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In restaurants, the warehouse look serves a purpose greater than implying hipness: Quite simply, high-ceilinged rooms with lots of brick and cement make for great dining rooms because they breathe and are easy to maintain. If you ignore the giant squashes hanging from the ceiling and the green tree trunks that serve as decoration, you could argue that Thyme Square looks the way it does out of utility. But that wouldn’t be much fun, and most of the clientele seem to eat up the vibe of the place. As we watch two prep-cooks dice, squabble, and throw a pizza in rapid sequence, the woman next to me gives me a nudge: “It’s like performance art, isn’t it?”

She’s a little overwrought; we’re talking about Bethesda here. Like so many clothing stores, Thyme Square blends a boho setting into the suburban landscape. As a Yes song plays in the background, I comment that classic rock doesn’t seem appropriate for a restaurant like this, where antique doors are hung high up on the wall. “The music doesn’t fit the restaurant,” a friend agrees, “but it fits the crowd.”

Located in the spot once occupied by the Green City Cafe, Thyme Square serves healthy cuisine with, as the menu puts it, “as many organic ingredients as possible.” The kitchen’s insistence on health consciousness, as you might expect, can be annoying. As has been the case at many juice bars I’ve tried, the fruit drinks I order on separate occasions at Thyme Square end up tasting like celery. The pizzas, all of them inventive and cooked in the wood-burning stove, are too often dry and bland, falling victim to low-fat cheese and meatlessness. (If you’re in the mood for lox and bagels, however, the Delancy Street pizza is topped with cured salmon, herb cream cheese, capers, and red onions.) It took me several visits before I quit wishing that the sweet-potato spread the restaurant serves with its bread was actually butter. Now I crave the stuff.

But for the most part, Thyme Square’s cuisine, low in fat and free of nasty chemicals, simply tastes fresh. Before the appetizer arrives, I guess the Thai mussels will beg for butter, but I am proved wrong by the mixture of white wine, lemon grass, lime leaves, and shallots they’re steamed in. Those who think they’d like sushi but get the heebie-jeebies just thinking about it should try the not-a-California roll, a seaweed-wrapped loaf of sushi rice, cured salmon, avocado, and cucumber. The Mediterranean platter, served with a sliced baguette, is a gorgeous ensemble of dips: a nearly oil-free hummus, garlicky baba ghanoush, tabouli, and a smoky potato mixture called Greek skordalia. Of all Thyme Square’s salads—including the arugula, with its distinctive caramelized orange vinaigrette—the Caesar left me with the most fond memories. The giant, uncut leaves of romaine are sprinkled with roasted red peppers and come arranged inside a cone of baked parmesan.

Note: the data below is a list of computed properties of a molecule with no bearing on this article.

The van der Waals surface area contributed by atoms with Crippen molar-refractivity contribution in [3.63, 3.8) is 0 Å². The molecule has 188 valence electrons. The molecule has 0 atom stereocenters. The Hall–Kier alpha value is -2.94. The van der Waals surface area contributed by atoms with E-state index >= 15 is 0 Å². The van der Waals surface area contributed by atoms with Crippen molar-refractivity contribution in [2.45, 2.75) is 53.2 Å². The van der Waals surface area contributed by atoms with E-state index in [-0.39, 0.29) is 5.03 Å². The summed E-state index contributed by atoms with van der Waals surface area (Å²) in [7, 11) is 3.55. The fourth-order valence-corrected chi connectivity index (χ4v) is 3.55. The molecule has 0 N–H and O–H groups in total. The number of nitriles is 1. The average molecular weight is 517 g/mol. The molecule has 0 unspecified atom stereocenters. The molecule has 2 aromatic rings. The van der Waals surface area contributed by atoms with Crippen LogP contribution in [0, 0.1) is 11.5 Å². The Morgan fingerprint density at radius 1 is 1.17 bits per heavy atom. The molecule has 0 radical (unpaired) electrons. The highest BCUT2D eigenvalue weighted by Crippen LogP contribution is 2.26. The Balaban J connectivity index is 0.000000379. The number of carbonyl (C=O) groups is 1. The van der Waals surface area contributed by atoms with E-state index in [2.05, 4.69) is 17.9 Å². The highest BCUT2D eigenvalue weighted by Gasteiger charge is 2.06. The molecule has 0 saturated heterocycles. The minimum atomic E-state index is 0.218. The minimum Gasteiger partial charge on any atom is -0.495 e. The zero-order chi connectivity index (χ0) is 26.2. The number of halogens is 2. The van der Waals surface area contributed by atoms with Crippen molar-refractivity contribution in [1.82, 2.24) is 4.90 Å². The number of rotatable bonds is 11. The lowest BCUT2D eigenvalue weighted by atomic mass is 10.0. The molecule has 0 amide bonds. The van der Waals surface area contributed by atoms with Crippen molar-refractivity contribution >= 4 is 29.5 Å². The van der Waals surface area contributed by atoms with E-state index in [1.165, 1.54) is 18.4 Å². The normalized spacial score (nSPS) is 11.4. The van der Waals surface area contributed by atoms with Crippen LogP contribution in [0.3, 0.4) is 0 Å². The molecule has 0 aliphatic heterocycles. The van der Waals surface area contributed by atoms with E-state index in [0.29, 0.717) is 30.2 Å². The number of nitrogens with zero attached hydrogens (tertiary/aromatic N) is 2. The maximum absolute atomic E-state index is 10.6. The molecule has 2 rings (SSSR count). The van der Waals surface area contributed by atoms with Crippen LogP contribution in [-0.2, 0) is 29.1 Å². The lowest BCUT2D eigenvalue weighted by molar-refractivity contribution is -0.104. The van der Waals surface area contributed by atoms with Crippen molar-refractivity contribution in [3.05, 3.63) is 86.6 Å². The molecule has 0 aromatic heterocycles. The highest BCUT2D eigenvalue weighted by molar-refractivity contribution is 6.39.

Health-food restaurants are a drag when their cutesy creations fail to compensate for a glaring lack of flavor. Thyme Square avoids this fate because the menu is comprised mostly of time-tested dishes that seem modified to satisfy your palate as well as your physician. The robust black bean and chili sauce slopped over the veggie-filled enchiladas makes the absence of cheese a nonissue. Low-fat pad Thai might seem absurd until you taste Thyme’s version, with cabbage and a rich Asian dressing. I’m guessing the roasted chicken and shiitake noodle bowl (with awesome asparagus-laced broth) is something like the soup royals eat when they come down with the flu. And while the wild mushroom lasagna could hardly compete with its meat-filled cousins, I’d welcome its yellow and red tomato sauces onto a plate with my pasta anyday.

Given that Thyme Square is relatively new, I chalk up the occasional long wait and the accident when my server poured coconut broth on my shoe to growing pains. In fact, the only real crime Thyme Square commits (besides the classic rock) is making food that won’t clog your veins. And after devouring, among other things, Thyme’s lemon tart with blueberries and whipped cream, I’m not so sure serving healthy food is even a crime anymore.

Thyme Square, 4735 Bethesda Ave., Bethesda. (301) 657-9077.

Hot Plate:

Twice I’ve gone to the Collector on a Saturday for the brunch buffet, and twice I’ve been told that the restaurant only does brunch on Sundays. It’s beginning to sink in, but trying to find something on a lunch menu that will satisfy an omelet jones is pretty much futile—you have to switch gears entirely. The Collector’s steamed clams go down well any time, and not just because of the clams are fresh. The appetizer is served in a garlic and leek broth and comes with a mound of lumpy red potatoes. Mix it all together and it’s like a chowder.

Collector Restaurant & Art Gallery, 1505 19th St. NW. (202) 797-0160.—Brett Anderson

Eatery tips? Hot plates? Send suggestions to banderson@washcp.com. Or call (202) 332-2100 and ask for my voice mail.